According to South Africa’s Mail & Guardian newspaper, which saw a copy of a letter written by Kasukuwere to Mines Minister Obert Mpofu, the mining licence had been cancelled because of Caledonia’s “failure to come up with acceptable indigenisation proposals.” The newspaper also reported on Saturday that the mine has now threatened to take legal action against Kasukuwere, arguing that he has “exceeded his legal powers.”
Caledonia had last week said it had resolved a ‘dispute’ with Zimbabwe over the ownership of Blanket mine, saying it would resubmit a new indigenisation plan. The company met Kasukuwere last Monday and “agreed on a process that will result in the production of a revised Indigenisation Implementation Plan for Blanket Mine that is compliant with the Indigenisation and Economic Empowerment Act,” said a joint statement.
“The plan will take into account the independently verified intrinsic value of the mineral resources, plant and equipment at the mine,” the statement said.
Foreign-owned mining companies have until the end of September to submit plans to Kasukuwere's ministry, detailing how they will ‘indigenise’ their shareholding under the Indigenisation Act. The Act forces the companies to ‘cede’ more than half of their shares. But the ZANU PF spearheaded campaign already has some analysts worried that the Act is nothing more than ‘legitimised looting’, with Kasukuwere threatening to take over the firms completely.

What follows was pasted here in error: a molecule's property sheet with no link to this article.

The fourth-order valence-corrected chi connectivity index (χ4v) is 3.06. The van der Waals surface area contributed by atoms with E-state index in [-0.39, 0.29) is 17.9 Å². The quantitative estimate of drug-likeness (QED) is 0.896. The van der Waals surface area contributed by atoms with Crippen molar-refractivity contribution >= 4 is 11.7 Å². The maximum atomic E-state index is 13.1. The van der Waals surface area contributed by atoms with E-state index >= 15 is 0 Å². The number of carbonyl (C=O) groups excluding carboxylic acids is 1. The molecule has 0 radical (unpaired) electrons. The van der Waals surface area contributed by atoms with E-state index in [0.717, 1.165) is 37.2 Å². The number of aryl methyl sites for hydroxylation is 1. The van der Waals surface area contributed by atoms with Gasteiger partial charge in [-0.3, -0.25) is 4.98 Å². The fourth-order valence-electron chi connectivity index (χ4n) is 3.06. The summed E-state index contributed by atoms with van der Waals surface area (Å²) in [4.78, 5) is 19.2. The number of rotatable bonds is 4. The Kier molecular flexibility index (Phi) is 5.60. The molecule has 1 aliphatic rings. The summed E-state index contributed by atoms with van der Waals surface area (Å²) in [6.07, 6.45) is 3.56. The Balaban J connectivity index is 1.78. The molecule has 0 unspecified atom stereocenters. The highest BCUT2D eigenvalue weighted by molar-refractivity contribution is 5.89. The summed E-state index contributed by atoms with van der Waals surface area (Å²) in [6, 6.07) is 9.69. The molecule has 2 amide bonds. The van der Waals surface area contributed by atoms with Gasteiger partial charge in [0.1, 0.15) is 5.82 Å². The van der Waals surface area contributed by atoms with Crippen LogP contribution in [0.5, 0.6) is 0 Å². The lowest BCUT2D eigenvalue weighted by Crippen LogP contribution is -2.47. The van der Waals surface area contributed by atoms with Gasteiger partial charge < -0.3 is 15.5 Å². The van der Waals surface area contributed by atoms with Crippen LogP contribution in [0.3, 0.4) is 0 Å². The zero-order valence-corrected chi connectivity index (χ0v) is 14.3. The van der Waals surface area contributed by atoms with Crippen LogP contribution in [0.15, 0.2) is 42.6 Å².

At an indigenisation indaba last month, Kasukuwere rejected a proposal by the Zimbabwe Chamber of Mines of a 26% takeover of mines, and vowed to “kick out” non-compliant firms, a threat he has voiced on numerous occasions.
His ministry indicated last week that it had rejected the empowerment proposals of 39 foreign mining companies and had issued letters warning them to provide “acceptable” proposals by the expiry of the two-week deadline. Kasukuwere has now issued a "14-day ultimatum" to mines and foreign banks, including Zimplats, Anglo Platinum and banks like Barclays and Stanbic.